Avril Lavigne Is Not Racist: Sensitivity Over “Hello Kitty” Is Killing Creativity


If you haven’t heard about it already, you probably don’t need to. Avril Lavigne made her move into the realm of all things kawaii recently with her confused new single “Hello Kitty” being released on YouTube, accompanied by What Is Now, an infamous music video.


Lavigne has kept things relatively low key ever since what was arguably the peak of her career “The Best Damn Thing” way back in 2007. Enjoying moderate success from her subsequent follow up efforts, Lavigne hasn’t really made a big splash among mainstream news outlets & social media until very recently.

“Hello Kitty” is a strange attempt at the 2013 crossover dubstep trend that never really seems to take off. It’s a glaring combination of EDM & the classic Avril Lavigne guitar riff that falls short of being anything remotely commercially successful. The song really doesn’t do anything for the Canadian songstress, known for her bratty attitude and strong vocals — and it lacks the typical punch that Lavigne packs in her other angst fuelled tracks, but also doesn’t utilise the impressive powerhouse vocals she is known to possess.

Apart from being a poor single choice, it was also accompanied by a strange video that looks like it was thrown together on iMovie 10 minutes before it was released. But according to the press, all of these things can be overlooked in favour of the apparent racism that Lavigne is accused of displaying profusely throughout the video.

If you haven’t seen the video, I’ll save you the trouble of watching and I’ll just break it down for you in the following screenshots. It’s comprised of Avril prancing around the streets of Japan, as well as eating in a Japanese restaurant, and frolicking in a cupcake store. Fairly innocent scenes, no?

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Critics have attacked Avril and called her employment of four (coincidentally) Asian backing dancers, in saying that she was “parading around with four identical, creepily expressionless Asian women behind her in a vaguely offensive troupe” [x]. Amanda Duberman over at The Huffington Post hopped on the AVRIL LAVIGNE IS RACIST!! bandwagon too, and annoyingly titled an article “Avril Lavigne, Asian Women Are Not Your Props.” [x]

It’s hysterical that most of the critics calling Avril out on her apparent appropriation of Asian women, are in fact Caucasian middle-aged males and females who are fairly happy to yell at Avril Lavigne for appropriating Asian women in their music videos but seem to have no problem when Beyonce or any other mainstream artist employs a human (of any race) to simply dance behind them.

So, why is it such a problem when Avril Lavigne does it?

Is sampling other influences offensive?

Here we have, a horrendous double standard. It’s totally A-Okay to use white people as back up dancers, that’s humane and totally just — but using Asian women to front your dance troupe? Racist! Appropriation! Not fair!

The genius over at Huffington Post also goes on to say that Avril’s use of Hello Kitty “dismisses Asian culture and the women who choose to enjoy it as mindless pawns at white America’s disposal.” Hello Kitty is a world wide brand that is enjoyed by millions universally, and it’s also that: a brand. However ridiculous the song, the content is simply Avril declaring her love for the iconic Japanese label, offering it free promotion to the American market.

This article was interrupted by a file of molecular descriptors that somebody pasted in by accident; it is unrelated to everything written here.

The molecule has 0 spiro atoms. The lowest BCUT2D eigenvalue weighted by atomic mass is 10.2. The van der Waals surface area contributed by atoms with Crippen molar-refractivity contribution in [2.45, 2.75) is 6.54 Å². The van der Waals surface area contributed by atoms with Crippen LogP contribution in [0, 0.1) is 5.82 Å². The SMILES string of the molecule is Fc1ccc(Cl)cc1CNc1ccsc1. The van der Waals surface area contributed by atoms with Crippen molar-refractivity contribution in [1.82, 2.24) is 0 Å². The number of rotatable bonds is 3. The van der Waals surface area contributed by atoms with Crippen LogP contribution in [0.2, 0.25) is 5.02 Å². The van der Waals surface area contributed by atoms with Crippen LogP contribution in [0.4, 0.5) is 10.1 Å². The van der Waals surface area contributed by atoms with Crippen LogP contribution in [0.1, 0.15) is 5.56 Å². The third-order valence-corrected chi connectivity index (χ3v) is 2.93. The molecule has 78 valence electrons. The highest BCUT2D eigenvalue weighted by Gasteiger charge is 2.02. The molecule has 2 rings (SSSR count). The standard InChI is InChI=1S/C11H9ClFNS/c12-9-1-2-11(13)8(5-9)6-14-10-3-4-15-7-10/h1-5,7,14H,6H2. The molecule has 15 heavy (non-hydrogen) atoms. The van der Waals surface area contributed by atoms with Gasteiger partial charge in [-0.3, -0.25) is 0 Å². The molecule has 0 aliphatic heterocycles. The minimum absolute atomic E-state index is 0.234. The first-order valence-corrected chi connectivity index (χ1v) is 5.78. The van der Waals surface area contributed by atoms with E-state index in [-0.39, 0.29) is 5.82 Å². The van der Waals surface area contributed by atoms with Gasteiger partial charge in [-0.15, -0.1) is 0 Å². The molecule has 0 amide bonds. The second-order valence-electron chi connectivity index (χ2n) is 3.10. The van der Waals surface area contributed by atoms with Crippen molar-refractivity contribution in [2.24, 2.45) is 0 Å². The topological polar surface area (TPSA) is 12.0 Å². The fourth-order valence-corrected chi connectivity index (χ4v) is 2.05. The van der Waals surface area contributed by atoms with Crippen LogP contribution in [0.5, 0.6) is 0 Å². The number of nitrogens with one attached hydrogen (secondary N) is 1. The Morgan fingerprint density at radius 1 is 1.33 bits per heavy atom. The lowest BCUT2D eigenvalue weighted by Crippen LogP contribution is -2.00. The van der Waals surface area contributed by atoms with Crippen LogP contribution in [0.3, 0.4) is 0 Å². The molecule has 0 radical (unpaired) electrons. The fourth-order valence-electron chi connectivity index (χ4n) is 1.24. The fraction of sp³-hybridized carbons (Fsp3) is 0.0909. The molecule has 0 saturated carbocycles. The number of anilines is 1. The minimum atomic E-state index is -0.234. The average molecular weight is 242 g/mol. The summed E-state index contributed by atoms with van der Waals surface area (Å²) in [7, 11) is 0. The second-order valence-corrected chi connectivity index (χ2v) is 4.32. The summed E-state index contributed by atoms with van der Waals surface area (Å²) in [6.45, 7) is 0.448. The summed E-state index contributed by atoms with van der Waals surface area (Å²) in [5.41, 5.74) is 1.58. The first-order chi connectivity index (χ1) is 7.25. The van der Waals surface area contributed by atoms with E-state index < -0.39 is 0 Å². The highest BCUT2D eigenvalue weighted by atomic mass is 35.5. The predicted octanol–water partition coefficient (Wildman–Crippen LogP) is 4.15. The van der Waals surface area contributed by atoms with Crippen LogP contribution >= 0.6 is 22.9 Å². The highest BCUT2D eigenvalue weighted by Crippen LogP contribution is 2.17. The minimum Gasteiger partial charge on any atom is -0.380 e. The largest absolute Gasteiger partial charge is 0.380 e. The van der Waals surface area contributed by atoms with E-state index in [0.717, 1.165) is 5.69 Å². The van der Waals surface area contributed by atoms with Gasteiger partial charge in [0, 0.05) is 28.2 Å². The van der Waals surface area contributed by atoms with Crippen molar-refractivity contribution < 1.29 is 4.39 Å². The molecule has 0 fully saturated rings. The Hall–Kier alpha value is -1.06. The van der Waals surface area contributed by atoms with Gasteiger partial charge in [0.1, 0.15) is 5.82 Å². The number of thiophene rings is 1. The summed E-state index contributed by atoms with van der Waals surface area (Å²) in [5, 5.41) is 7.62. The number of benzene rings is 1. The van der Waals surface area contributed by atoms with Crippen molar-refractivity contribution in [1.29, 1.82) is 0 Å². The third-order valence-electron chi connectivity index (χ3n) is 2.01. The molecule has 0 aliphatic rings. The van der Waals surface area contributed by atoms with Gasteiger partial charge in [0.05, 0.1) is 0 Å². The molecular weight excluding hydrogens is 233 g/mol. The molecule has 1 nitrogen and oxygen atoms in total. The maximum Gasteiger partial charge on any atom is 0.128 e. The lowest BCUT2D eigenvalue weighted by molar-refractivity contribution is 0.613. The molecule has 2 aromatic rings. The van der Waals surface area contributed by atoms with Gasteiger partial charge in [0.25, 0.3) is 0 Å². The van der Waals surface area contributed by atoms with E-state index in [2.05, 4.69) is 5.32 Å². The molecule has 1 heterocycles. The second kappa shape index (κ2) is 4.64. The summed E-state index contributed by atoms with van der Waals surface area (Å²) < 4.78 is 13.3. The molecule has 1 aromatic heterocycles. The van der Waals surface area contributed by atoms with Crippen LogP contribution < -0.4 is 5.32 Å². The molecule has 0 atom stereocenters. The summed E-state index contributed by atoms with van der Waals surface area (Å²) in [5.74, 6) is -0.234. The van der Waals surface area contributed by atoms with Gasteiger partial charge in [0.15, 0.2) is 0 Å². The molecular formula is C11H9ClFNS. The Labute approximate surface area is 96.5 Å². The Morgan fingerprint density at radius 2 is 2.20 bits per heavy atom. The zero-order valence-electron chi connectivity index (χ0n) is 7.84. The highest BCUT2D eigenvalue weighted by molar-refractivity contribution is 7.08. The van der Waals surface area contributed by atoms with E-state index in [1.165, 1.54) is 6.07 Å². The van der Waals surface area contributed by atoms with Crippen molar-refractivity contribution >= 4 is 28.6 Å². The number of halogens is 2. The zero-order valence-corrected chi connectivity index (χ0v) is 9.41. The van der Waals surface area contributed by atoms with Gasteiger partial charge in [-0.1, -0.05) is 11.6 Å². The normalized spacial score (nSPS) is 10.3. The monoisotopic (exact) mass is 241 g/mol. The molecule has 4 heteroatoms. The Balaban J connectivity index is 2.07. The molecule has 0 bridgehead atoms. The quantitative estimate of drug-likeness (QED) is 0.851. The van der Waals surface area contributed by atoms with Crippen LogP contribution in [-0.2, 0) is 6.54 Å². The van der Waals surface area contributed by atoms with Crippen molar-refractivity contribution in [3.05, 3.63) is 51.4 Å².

Can’t anyone simply express their hobbies, and interests without being attacked for not expressing them in a completely white-washed fence standing fashion?

Lavigne is also attacked for her “appropriation” on Japanese terminology & street fashion. Isn’t that what pop culture is, though? Sampling other people’s influences & works in order to inspire your own? No one had a problem with Lady Gaga’s French verse in Bad Romance, and everyone loved the tribal influence in Come & Get It by Selena Gomez.

If those aren’t good enough culture sampling references for you, then take a look at Valentino’s Spring/Summer fashion line, where they took inspiration from a wide source of cultural influences. It’s simply unfair to look at this music video and treat it as the biggest example of cultural appropriation in pop music, because it simply isn’t. If you’re going to call out Avril Lavigne, call out everyone else too.

Or then again: don’t call anyone out. Unless something is extremely offensive & designed to hurt a culture, or offend a person there shouldn’t be an issue taken with it. Social media has given people a platform to stir shit and to start trouble and put words in other people’s mouths where there weren’t any before. We’ve got to stop telling people what they really meant to say, or how their work REALLY comes across, when the only person who can truly tell you what their work means, is the artist themselves.

The Japanese embassy in Washington DC also made a statement saying that they believe the video was made “with only good intentions” and that “would be happy if the discussions surrounding her song and music video results in more people discovering the beautiful and rich culture of Japan.” [x]

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If the Japanese officials can recognise that all Avril was trying to do was express her love for her Asian fans, and the Japanese market that is always receptive to her music, why can’t everyone else see that too?

Creativity is consistently being squashed and over-analysed by people who kick up a fuss, simply because they can. Maybe if the media stopped trying to make an international incident about & taking offense towards EVERYTHING, we could then just laugh at what a train wreck this video & song are, rather than attacking the obviously ill-guided but well intended individual that created it.

Featured image: Avril Photos


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